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Medical Oct 25 2021 Author: Kyle Riggs

What Is Phlebotomy?

Surgery Encyclopedia defines phlebotomy as the act by which blood is drawn or removed from a patient’s circulatory system through an incision. Patients usually undergo phlebotomy so healthcare professionals can have a sample for testing, analysis, or research. Phlebotomy might also take place for transfusions, medical procedures, or donations.

Typically, phlebotomy involves drawing blood from the upper arm. The phlebotomist applies a tourniquet to the arm, disinfects the target area, locates a vein, and inserts the needle. Before the needle is removed, the phlebotomist releases the tourniquet.

Afterward, the needle is immediately disposed of in a biohazard container. This type of phlebotomy, where blood is drawn from a vein, is called venipuncture. Phlebotomists might also draw blood via finger pricks or heel pricks in the case of infants.

The person who undertakes phlebotomy is a healthcare professional called a phlebotomist. One can usually find a phlebotomist working in a hospital, clinic, private doctor’s office, diagnostic laboratory, medical office, nursing care facility, or another healthcare environment.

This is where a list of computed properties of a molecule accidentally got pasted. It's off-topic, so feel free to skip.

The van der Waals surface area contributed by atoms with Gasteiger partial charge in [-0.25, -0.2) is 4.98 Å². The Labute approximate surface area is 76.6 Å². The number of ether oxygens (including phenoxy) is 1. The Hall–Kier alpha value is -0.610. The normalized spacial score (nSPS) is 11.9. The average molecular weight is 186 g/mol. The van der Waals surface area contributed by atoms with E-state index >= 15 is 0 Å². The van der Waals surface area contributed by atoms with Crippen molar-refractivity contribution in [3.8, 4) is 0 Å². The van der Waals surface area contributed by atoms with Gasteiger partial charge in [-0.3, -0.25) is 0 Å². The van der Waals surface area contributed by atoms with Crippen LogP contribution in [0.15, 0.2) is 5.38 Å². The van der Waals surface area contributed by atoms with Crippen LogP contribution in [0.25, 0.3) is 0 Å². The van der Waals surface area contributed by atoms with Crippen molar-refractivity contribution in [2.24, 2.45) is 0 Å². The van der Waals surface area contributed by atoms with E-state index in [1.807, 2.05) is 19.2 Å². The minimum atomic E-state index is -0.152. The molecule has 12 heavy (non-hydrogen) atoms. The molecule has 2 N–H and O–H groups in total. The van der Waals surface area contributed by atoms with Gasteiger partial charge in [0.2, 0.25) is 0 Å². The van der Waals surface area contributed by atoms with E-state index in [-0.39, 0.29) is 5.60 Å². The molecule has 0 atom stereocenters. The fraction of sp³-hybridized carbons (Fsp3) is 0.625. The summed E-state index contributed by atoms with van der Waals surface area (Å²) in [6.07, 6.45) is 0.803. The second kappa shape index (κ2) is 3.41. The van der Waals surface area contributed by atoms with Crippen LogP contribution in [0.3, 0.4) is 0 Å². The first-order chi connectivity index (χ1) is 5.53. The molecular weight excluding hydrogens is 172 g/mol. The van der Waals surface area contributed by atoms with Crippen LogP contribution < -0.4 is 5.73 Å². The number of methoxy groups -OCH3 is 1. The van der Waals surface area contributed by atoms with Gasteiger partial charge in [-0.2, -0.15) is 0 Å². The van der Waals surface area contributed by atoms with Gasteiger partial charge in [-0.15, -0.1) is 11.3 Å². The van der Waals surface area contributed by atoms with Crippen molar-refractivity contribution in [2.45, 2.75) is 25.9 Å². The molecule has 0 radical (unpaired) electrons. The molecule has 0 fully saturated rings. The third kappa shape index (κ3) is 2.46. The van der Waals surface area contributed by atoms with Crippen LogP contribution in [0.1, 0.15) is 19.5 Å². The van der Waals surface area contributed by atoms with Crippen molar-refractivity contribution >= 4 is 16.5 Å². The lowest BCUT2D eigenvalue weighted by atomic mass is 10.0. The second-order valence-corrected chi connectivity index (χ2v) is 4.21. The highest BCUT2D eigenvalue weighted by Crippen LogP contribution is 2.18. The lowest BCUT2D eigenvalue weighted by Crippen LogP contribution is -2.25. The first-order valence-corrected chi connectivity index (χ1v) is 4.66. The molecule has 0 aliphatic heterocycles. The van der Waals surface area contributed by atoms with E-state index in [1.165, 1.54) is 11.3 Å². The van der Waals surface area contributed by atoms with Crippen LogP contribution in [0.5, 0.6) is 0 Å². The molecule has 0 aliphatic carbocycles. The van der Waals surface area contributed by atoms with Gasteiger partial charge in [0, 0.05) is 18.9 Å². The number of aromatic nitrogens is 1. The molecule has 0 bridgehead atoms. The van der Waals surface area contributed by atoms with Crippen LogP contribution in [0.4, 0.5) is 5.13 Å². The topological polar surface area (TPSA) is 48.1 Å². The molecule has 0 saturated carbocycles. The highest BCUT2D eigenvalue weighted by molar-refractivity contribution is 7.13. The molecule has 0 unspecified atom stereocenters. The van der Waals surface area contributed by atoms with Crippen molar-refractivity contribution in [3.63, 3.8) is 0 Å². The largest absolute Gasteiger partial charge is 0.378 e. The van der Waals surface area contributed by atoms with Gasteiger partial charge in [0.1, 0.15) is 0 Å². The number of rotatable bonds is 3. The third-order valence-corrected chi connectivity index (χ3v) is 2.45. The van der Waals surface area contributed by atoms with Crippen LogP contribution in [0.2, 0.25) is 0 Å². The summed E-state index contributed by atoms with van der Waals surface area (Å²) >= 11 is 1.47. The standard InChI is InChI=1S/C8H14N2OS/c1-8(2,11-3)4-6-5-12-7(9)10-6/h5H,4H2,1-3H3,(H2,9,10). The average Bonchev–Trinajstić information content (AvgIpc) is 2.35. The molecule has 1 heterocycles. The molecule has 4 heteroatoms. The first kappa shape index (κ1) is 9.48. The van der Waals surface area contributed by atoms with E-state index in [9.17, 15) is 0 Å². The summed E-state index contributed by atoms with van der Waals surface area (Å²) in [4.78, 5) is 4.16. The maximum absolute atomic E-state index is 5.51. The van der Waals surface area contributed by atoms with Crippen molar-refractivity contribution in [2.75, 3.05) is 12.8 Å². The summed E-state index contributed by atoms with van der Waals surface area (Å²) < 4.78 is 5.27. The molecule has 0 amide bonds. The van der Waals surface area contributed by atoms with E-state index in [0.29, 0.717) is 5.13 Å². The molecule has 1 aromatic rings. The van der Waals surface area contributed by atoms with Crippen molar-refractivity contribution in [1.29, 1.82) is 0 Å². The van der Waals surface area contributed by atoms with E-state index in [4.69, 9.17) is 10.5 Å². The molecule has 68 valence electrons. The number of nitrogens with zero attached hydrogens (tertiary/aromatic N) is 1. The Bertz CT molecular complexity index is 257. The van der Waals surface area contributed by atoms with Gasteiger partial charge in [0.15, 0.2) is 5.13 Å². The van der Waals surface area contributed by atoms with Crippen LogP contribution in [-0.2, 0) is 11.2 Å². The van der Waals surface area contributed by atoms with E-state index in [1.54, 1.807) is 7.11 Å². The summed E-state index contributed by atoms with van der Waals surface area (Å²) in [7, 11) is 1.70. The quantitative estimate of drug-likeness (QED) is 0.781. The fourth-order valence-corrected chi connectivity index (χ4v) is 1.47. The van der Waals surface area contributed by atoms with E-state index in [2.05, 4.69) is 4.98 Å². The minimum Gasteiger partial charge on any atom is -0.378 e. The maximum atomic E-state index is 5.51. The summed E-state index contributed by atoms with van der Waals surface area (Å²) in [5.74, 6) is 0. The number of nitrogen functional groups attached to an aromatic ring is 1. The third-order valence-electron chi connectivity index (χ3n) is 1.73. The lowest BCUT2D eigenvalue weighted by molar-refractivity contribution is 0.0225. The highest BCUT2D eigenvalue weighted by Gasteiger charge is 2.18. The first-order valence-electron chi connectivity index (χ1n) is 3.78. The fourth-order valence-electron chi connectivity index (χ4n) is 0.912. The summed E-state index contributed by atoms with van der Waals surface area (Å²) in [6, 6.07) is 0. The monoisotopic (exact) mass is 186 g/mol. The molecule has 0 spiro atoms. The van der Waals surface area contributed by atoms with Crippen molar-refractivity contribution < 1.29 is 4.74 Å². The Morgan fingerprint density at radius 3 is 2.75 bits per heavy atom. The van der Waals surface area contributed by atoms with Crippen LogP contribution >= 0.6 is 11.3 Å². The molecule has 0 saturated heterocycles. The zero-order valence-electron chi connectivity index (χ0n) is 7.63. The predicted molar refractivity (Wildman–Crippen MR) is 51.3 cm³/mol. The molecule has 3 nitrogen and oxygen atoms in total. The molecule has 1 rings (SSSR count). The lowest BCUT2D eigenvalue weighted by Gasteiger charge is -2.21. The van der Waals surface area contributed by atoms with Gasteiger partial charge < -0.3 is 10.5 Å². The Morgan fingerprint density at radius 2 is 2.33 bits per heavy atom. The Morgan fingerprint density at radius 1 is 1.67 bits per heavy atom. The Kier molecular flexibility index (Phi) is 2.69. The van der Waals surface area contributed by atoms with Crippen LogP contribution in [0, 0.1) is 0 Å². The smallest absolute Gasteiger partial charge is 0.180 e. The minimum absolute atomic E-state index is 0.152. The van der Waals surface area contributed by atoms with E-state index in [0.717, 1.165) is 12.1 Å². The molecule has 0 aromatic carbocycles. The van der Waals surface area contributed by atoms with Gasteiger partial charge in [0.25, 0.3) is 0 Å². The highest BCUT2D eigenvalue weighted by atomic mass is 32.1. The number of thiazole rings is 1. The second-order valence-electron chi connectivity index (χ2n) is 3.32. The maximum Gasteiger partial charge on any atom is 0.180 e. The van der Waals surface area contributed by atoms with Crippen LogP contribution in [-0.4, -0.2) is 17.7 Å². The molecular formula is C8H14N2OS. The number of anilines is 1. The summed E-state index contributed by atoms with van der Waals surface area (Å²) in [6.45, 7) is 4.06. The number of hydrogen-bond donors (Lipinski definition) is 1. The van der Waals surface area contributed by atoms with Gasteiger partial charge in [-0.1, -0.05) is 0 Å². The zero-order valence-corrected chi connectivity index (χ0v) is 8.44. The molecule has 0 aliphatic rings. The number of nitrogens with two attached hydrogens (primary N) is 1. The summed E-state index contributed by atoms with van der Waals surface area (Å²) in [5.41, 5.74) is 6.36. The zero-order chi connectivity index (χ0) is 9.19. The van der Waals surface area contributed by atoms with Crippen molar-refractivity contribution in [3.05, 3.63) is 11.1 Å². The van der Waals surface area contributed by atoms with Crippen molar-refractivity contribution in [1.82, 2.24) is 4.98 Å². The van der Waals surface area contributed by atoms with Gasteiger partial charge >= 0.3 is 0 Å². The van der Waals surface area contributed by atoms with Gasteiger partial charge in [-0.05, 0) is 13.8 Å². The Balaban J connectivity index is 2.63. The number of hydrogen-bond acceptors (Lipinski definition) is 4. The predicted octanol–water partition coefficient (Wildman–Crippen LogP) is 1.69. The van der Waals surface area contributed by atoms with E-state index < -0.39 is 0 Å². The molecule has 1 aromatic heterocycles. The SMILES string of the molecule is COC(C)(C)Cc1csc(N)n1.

If you are looking for a phlebotomy program in California, consider enrolling in the Clinical Medical Assistant with Phlebotomy program at Blake Austin College. Upon completing an externship in this program, you will be prepared to fulfill the State of California Licensure requirements to become a Certified Phlebotomy Technician (CPT-1).

What Do Phlebotomists Do?

The main job of the phlebotomist is to execute the drawing of a patient’s blood for any of the reasons mentioned above. However, daily, the phlebotomist will also be responsible for several peripheral but important tasks, including the following:

  • Explaining to patients how their blood draw will go and helping them prepare.
  • Taking care of nervous or anxious patients, as well as those who have adverse reactions to the phlebotomy procedure.
  • Following the directions of supervising healthcare professionals.
  • Ensuring that equipment is properly sanitized before use & ensuring proper personal sanitation before undertaking a phlebotomy procedure.
  • Properly identifying, labeling, and tracking blood samples.
  • Keeping phlebotomy tools properly stored and organized.
  • Ensuring that vials are properly labeled and verifying patients’ identities.
  • Performing clerical and data entry tasks.

Qualities of a Good Phlebotomist

Attention to Detail

It is of utmost importance that a phlebotomist can pay great attention to detail. Because healthcare professionals often depend on the accurate results of a patient’s blood test in determining diagnosis, treatment, and other care factors, a phlebotomist must be careful when it comes to properly identifying patients, as well as labeling, storing, and organizing samples.